The growing gap between the rich and the poor has become more evident in recent years, undermining the fight against poverty, damaging our economies, and tearing our societies apart. Hundreds of millions of people are living in extreme poverty while few elites stay at the very top. At the very top of the economic pyramid, we can see a small group of people with trillions of dollars of wealth in their hands. This group is predominantly men, whose fortune and power grow exponentially.
While governments and organizations are actively addressing this, inequality remains a huge wall for the marginalized communities who hope to gain opportunities to lift them out of poverty. There are more billionaires than ever before, and their fortunes have grown to record levels. Meanwhile, the world’s poorest have gotten even poorer. This a sad reality in many countries: extreme inequality is out of control.
Global Inequality in Numbers
The Credit Suisse Global Wealth Report revealed that the world’s richest 1% own 44% of the world’s wealth. People who own $100,000 in assets make up less than 11% of the global population but own 82.8% of global wealth. Meanwhile, those with less than $10,000 in wealth make up 56.6% of the world’s population but hold less than 2% of global wealth. Reports also showed that the world’s richest 1% have more than twice as much as wealth as 6.9 billion people across the world.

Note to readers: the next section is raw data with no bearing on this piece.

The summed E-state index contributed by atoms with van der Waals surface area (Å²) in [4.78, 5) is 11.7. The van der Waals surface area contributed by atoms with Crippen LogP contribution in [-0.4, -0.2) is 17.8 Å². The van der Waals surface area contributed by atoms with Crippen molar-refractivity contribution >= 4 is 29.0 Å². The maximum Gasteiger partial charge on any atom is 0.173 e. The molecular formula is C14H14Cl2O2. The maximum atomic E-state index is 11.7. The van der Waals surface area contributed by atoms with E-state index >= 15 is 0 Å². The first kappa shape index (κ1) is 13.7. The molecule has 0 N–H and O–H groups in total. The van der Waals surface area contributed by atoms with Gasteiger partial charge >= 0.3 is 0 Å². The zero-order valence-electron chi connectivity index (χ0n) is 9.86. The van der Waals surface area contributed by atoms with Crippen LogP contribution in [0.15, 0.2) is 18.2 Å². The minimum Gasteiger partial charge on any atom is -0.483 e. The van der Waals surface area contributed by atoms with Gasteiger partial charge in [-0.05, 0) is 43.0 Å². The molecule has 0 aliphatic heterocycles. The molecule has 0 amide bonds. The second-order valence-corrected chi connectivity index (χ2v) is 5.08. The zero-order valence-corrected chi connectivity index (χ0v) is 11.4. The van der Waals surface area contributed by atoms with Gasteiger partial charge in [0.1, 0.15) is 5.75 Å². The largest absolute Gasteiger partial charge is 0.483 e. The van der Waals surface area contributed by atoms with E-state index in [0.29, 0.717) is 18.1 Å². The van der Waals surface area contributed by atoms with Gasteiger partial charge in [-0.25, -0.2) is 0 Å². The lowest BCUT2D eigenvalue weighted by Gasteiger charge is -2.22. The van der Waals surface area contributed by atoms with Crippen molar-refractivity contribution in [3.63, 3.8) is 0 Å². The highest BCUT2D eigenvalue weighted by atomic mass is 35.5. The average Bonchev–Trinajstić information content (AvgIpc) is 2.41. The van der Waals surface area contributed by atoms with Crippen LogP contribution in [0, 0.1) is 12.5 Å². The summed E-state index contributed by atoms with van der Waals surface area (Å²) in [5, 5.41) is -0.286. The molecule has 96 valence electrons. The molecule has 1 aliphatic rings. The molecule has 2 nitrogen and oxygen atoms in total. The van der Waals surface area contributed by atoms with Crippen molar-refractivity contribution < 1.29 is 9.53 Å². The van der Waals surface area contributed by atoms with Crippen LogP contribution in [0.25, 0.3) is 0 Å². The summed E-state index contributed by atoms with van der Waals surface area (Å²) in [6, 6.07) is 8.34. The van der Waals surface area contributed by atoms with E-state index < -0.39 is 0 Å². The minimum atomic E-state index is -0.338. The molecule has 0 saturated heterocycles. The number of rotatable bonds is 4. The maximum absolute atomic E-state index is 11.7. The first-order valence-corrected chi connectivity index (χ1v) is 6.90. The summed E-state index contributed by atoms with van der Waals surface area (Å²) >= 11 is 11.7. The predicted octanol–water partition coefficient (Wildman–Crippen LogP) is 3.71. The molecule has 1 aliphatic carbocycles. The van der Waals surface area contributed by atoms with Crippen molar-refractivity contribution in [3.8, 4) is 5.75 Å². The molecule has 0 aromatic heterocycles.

Inequality.org, an online portal to data, analysis, and commentary on income and wealth inequality, reported that “ultra-high net worth individuals,” people who own more than $30 million, hold 7.2% of total global wealth, yet represent only a tiny fraction (0.002%) of the world population. This means they hold an astoundingly disproportionate share of global wealth. The International Monetary Fund also revealed that the world’s 10 richest billionaires own $801 billion in combined wealth, which is greater than the total goods and services most nations produce on an annual basis.
This inequality gap is driven by the fact that while the richest continue to enjoy booming fortunes, they are also enjoying some of the lowest levels of tax in decades. Many governments tend to undertax them, providing less money for vital services like healthcare and education while increasing the amount of care work that falls on the shoulders of the poor. The World Inequality Report data revealed that that the share of national income going to the richest 1% since 1980 has increased rapidly in North America, China, India, and Russia and more moderately in Europe.
The most affected of all is the women sector. Women make up the greatest proportion of the world’s poorest households because they have less income and fewer assets than men. Aside from being put into poorly paid and precarious employments, they also support the state through billions of hours of unpaid or underpaid care work. This a huge but unrecognized contribution to our societies and economic prosperity.
Coronavirus Increases Inequality